## DeadShot 2 years ago How do I find all possible rational zeros of the polynomial function f(x) = 4x^3 - 5x^2 + 9x - 6?

1. ParthKohli

Do you know about the Rational Root Theorem?

2. agent0smith

Use the rational zero theorem $x = \frac{ p }{ q }$ p is a factor of the constant term (-6 in this case) and q is a factor of the coefficient on the highest power (4 here). So find factors of 6 and factors of 4. Then use synthetic division to check

okay, so then it would be 1, 2, 3, and 6, and then 1, 2, and 4

4. agent0smith

Don't forget the +/- sign

5. terenzreignz

Hey, @DeadShot This seems familiar :D You can't just answer a question and then forget the concepts that led you to the answer, they might be useful in a future question! :) http://openstudy.com/study#/updates/511f7c31e4b06821731c6be5

6. agent0smith

heh, you might want to read over that ^^^ question again, @DeadShot

7. terenzreignz

Except this time, your leading coefficient (for 4x³) isn't 1, so the number of possible rational roots varies even more :)

8. agent0smith

Lots of synthetic division to do :P you could prob make use of the upper/lower bounds, but.. it may not save much time.

9. terenzreignz

No need for dividing, the question only asked for the "possible" rational zeros... I don't really want to exert more effort than necessary XD

10. agent0smith

Oh i thought it asked for actual zeroes... you're right.

so then, the possible rational zeroes are $\pm1, \pm2, \pm3, \pm6$ and $\pm1, \pm 2, \pm4$ right?

12. terenzreignz

They can't all be integers, that's too good to be true o.O

13. agent0smith

Not quite, you have to divide the factors... $x \pm \frac{ p }{q }$

14. agent0smith

$x = \pm \frac{ p }{q }$

Oh! So now I divide the factors of 4 by the factors of 6, right?

16. agent0smith

$p = \pm1, \pm2, \pm3, \pm6$ $q = \pm1, \pm 2, \pm4$

17. agent0smith

Factors of 6 / factors of 4 (one at a time, of course)

oh, so i divide the factors of 6 by the factors of 4

19. terenzreignz

BINGO!

$\frac{ 1 }{ 1 },\frac{ 1 }{ 2 } ,\frac{ 1 }{ 4 },\frac{ 2 }{ 1 },\frac{ 2 }{ 2 },\frac{ 2 }{ 4 },\frac{ 3 }{ 1 }, \frac{ 3 }{ 2 },\frac{ 3 }{ 4 },\frac{ 6 }{ 1 },\frac{ 6 }{ 2 }, and \frac{ 6 }{ 4 }$

right?

22. terenzreignz

Wow, so much effort. Don't forget to reduce them to lowest terms, though. Did you notice that 6/4 = 3/2 ? :P Also, don't forget the +/- signs. Either the positives or the negatives of these may be rational roots.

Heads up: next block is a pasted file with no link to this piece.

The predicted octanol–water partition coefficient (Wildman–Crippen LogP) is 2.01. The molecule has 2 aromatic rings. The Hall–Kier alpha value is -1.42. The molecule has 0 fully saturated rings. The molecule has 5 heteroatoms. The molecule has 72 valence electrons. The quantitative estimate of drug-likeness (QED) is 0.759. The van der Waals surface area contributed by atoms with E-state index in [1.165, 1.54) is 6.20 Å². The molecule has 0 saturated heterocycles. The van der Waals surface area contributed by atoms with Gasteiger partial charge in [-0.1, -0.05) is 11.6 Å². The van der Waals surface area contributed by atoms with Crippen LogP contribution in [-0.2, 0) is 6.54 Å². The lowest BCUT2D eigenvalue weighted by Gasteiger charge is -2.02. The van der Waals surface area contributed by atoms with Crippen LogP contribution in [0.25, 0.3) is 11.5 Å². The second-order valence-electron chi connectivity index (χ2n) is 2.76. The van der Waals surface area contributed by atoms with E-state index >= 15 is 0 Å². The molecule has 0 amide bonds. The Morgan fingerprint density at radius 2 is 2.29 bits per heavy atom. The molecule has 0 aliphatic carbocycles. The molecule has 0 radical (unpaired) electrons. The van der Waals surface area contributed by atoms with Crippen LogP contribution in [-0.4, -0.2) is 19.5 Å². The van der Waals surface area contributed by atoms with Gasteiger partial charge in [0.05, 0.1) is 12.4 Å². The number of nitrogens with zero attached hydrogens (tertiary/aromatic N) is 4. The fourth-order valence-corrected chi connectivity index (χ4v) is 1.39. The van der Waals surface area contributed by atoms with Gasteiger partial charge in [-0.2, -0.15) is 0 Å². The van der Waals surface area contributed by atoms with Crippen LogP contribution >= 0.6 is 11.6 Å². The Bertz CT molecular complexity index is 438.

23. ParthKohli

Wow!

$\frac{ 1 }{ 1 }+\frac{ 2 }{ 1 }+\frac{ 3 }{ 1 }+\frac{ 6 }{ 1 }=\frac{ 12 }{ 1 }$

wait, do I combine and reduce, or just reduce?

26. ParthKohli

27. terenzreignz

Just reduce them to lowest terms. The list you provided: $\frac{ 1 }{ 1 },\frac{ 1 }{ 2 } ,\frac{ 1 }{ 4 },\frac{ 2 }{ 1 },\frac{ 2 }{ 2 },\frac{ 2 }{ 4 },\frac{ 3 }{ 1 }, \frac{ 3 }{ 2 },\frac{ 3 }{ 4 },\frac{ 6 }{ 1 },\frac{ 6 }{ 2 }, and \frac{ 6 }{ 4 }$ is correct, but just reduce them to lowest terms, and notice which ones are equal.

28. terenzreignz

Also, don't forget the $\huge \pm$ sign.

ok

$\pm\frac{ 1 }{ 1 },\pm\frac{ 1 }{ 2 },\pm\frac{ 1 }{ 4 },\pm\frac{ 2 }{ 1 },\pm\frac{ 2 }{ 1 },(\pm\frac{ 1 }{ 1 }),(\pm\frac{ 1 }{ 2 }),\pm\frac{ 3 }{ 1 },\pm\frac{ 3 }{ 2 },\pm\frac{ 3 }{ 4 },\pm\frac{ 6 }{ 1 },(\pm\frac{ 3 }{ 1 }),\pm\frac{ 6 }{ 4 }$

right?

32. agent0smith

Remove the repeated ones

33. terenzreignz

You missed a spot :) And anyway, the point of me asking you to reduce to lowest terms is... that^ Remove the repeated ones. Again, you missed a spot, 6/4 is not yet in lowest terms :D

oh, so 6/4 should be 3/2

35. ParthKohli

$\pm \dfrac{1}{1} = \pm 1$:-)

36. agent0smith

And 2/1, 3/1, 6/1...

$\frac{ 1 }{ 1 },\frac{ 1 }{ 2 },\frac{ 1 }{ 4 },\frac{ 2 }{ 1 },\frac{ 3 }{ 1 },\frac{ 3 }{ 2 },\frac{ 3 }{ 4 },\frac{ 6 }{ 1 },\frac{ 6 }{ 4 }$

38. ParthKohli

As we said, $$\frac{\rm stuff}{1} = \rm stuff$$

so then the whole zeroes are 1, 2, 3, and 6, the factors of 6

40. ParthKohli

That's right

41. terenzreignz

Y u no write 3/2 instead of 6/4? :D

42. ParthKohli

Y u no write 1 1/2 or 1.5 instead of 3/2? :D

43. terenzreignz

Well, the thing is, 3/2 is there, and so is 6/4. This town ain't big enough for the two of them :D

so , the remaining fractions are 1/2, 1/4, 3/2, and 3/4

45. agent0smith

$\frac{ 1 }{ 1 },\frac{ 1 }{ 2 },\frac{ 1 }{ 4 },\frac{ 2 }{ 1 },\frac{ 3 }{ 1 },\frac{ 3 }{ 2 },\frac{ 3 }{ 4 },\frac{ 6 }{ 1 },\frac{ 6 }{ 4 }$= ± 1, 1/2, 1/4, 2, 3, 3/2, 3/4, 6\ note the ± needs to be in front of each one

ok

so, are the remaining fractions possible rational zeroes?